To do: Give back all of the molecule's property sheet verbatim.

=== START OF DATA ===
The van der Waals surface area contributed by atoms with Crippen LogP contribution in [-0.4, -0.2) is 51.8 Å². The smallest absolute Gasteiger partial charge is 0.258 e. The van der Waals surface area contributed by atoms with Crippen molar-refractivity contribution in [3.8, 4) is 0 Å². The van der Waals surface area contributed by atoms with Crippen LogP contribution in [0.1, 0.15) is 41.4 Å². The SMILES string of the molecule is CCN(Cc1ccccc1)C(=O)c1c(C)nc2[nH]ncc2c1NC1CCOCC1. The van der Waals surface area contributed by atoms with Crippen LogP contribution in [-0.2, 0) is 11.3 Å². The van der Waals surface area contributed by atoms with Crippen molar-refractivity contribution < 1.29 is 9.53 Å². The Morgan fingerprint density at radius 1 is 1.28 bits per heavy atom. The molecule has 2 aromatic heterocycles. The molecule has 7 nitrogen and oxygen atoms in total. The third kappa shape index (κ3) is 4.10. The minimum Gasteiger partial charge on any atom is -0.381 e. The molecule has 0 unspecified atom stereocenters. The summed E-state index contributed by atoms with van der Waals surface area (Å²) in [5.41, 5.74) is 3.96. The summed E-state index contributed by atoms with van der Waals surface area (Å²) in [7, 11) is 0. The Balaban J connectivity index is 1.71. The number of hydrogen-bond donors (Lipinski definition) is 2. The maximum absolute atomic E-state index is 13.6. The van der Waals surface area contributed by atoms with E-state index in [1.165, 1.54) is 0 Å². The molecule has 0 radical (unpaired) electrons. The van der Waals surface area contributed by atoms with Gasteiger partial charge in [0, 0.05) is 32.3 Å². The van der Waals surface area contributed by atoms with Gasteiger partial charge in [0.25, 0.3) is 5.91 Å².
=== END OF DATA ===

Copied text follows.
The van der Waals surface area contributed by atoms with Crippen LogP contribution in [-0.4, -0.2) is 51.8 Å². The smallest absolute Gasteiger partial charge is 0.258 e. The van der Waals surface area contributed by atoms with Crippen molar-refractivity contribution in [3.8, 4) is 0 Å². The van der Waals surface area contributed by atoms with Crippen LogP contribution in [0.1, 0.15) is 41.4 Å². The SMILES string of the molecule is CCN(Cc1ccccc1)C(=O)c1c(C)nc2[nH]ncc2c1NC1CCOCC1. The van der Waals surface area contributed by atoms with Crippen LogP contribution in [-0.2, 0) is 11.3 Å². The van der Waals surface area contributed by atoms with Crippen molar-refractivity contribution < 1.29 is 9.53 Å². The Morgan fingerprint density at radius 1 is 1.28 bits per heavy atom. The molecule has 2 aromatic heterocycles. The molecule has 7 nitrogen and oxygen atoms in total. The third kappa shape index (κ3) is 4.10. The minimum Gasteiger partial charge on any atom is -0.381 e. The molecule has 0 unspecified atom stereocenters. The summed E-state index contributed by atoms with van der Waals surface area (Å²) in [5.41, 5.74) is 3.96. The summed E-state index contributed by atoms with van der Waals surface area (Å²) in [7, 11) is 0. The Balaban J connectivity index is 1.71. The number of hydrogen-bond donors (Lipinski definition) is 2. The maximum absolute atomic E-state index is 13.6. The van der Waals surface area contributed by atoms with E-state index in [1.165, 1.54) is 0 Å². The molecule has 0 radical (unpaired) electrons. The van der Waals surface area contributed by atoms with Gasteiger partial charge in [0, 0.05) is 32.3 Å². The van der Waals surface area contributed by atoms with Gasteiger partial charge in [0.25, 0.3) is 5.91 Å².